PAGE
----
[Proposal] First-Party Sets

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(The following is a quick summary of the explainer at https://github.com/mikewest/first-party-sets. If you’re interested in more details, I’d suggest skimming that document.)

A Problem

One pattern that most browsers have agreed upon is a categorization of requests and documents into “first-party” and “third-party” buckets, giving users the option to regulate cross-context access to persistent state.

A number of browser features depend upon this distinction to some extent. Cookie controls are the most prominent example, followed by narrower features like credential sharing schemes (Shared Web Credentials and Smart Lock for Passwords, for example), process selection, etc. Note that the latter two examples rely on proprietary heuristics in some cases.

The first-/third-party distinction breaks down to an extent in practice, as a single entity will often host its assets and services across domains that aren’t known a priori to be related. Consider https://apple.com/ and https://icloud.com/ , https://google.com/ and https://youtube.com/ , or https://amazon.com/ and https://amazon.de/ . These origins all represent distinct registrable domains, and are generally considered “third-party” to each other, though they’re controlled by the same entity, and explicitly share state information with each other in order to support features like single sign-on.

A Proposal

One way of approaching this problem would be to run with an approach similar to what some native platforms have already shipped: JSON files hosted at well-known locations on various origins that wish to assert their shared first-partyness. We could allow https://a.example/ , https://b.example/ , and https://c.example/ to declare themselves as a first-party set by hosting a JSON file at /.well-known/first-party-set containing a first-party-set member which holds the set of origins being asserted:

  "first-party-set": {
    "origins": [ "https://a.example/", "https://b.example/", "https://c.example/" ]

https://a.example/ informs the browser about this file by delivering an X-Bikeshed-This-Origin-Asserts-A-First-Party-Set: ?T header. Upon receipt, the browser pulls down this file, as well as the files for any other origin asserted to be in the set. If all the origins assert the same set, huzzah! If not, it’s not a set.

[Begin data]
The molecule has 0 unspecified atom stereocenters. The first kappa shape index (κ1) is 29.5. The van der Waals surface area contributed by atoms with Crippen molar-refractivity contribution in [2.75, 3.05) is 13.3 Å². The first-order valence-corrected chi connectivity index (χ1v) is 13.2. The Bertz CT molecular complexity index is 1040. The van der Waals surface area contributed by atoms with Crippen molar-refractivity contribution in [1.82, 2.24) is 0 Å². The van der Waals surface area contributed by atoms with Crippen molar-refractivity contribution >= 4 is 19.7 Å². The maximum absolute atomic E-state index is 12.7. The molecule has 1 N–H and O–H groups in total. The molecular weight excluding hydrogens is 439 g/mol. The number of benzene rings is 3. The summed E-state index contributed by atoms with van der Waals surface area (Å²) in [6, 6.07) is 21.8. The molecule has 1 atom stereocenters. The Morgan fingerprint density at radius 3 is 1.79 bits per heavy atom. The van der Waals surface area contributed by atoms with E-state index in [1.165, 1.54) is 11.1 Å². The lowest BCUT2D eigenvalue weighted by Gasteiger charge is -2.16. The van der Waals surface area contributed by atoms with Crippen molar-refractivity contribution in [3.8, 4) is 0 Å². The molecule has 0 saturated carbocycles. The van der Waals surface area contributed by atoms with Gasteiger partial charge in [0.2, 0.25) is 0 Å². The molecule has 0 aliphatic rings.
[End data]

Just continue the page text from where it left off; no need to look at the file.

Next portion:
What does being first-party set enable?

I have three things in mind:

  • The “block third-party cookies and site data” behavior in browsers could respect this notion of first-partyness to avoid breaking same-entity interactions. Likewise, browsers can enhance their cookie control mechanisms with this additional metadata. For example, “Forget this site” can shift towards “Forget this entity”, wiping data for an entire set of first-parties at once.
  • Browsers’ credential sharing behavior for sites which are affiliated could substitute this proposal for the vendor-specific solutions which exist today.
  • Browsers may use first-party sets as one additional input into heuristics around their process models while they ramp up to strict origin isolation.



Bumping this thread back up because the proposal has undergone significant revision, and has recently been the subject of discussion on various forums; including at PrivacyCG, and WebAdvBG.

Our primary motivation for this proposal remains to define a privacy boundary that allows browsers to eliminate cross-site tracking that currently relies on mechanisms such as third-party cookies and fingerprinting. Tracking policies and privacy models from various browser vendors - Chromium, Edge, Mozilla, WebKit - scope access to user identity to some notion of first-party, which we refer to as a privacy boundary.

Although the top-level document’s registrable domain can act as a natural privacy boundary; it is clear that multi-domain sites are a reality, which compels us to define a better alternative. For example, Firefox ships an entity list to group together domains belonging to the same organization.

Organizations generally prefer maintaining distinct domain names to manage branding, or to allow for future business sales/acquisitions. Additionally, choosing the registrable domain as the privacy boundary may compel organizations to move all their web properties to a single parent domain. The parent domain that a property is hosted on may change with business ownership, and train users to make security decisions based on the subdomain component of URLs. This could make them more susceptible to phishing attacks.

First-Party Sets serves as a web platform mechanism that allows site operators to assert a list of domains as being associated with the same entity. This then allows us to define a top-level document’s First-Party Set as the privacy boundary. Browsers may choose to not impose cross-domain communication restrictions across members of a given First-Party Set (such as is done in practice with disconnect.me’s extension, Firefox ETP’s use of the entity list, and Edge Tracking Protection’s similar exception for same-party domains). However, it is important to apply a set of countervailing pressures: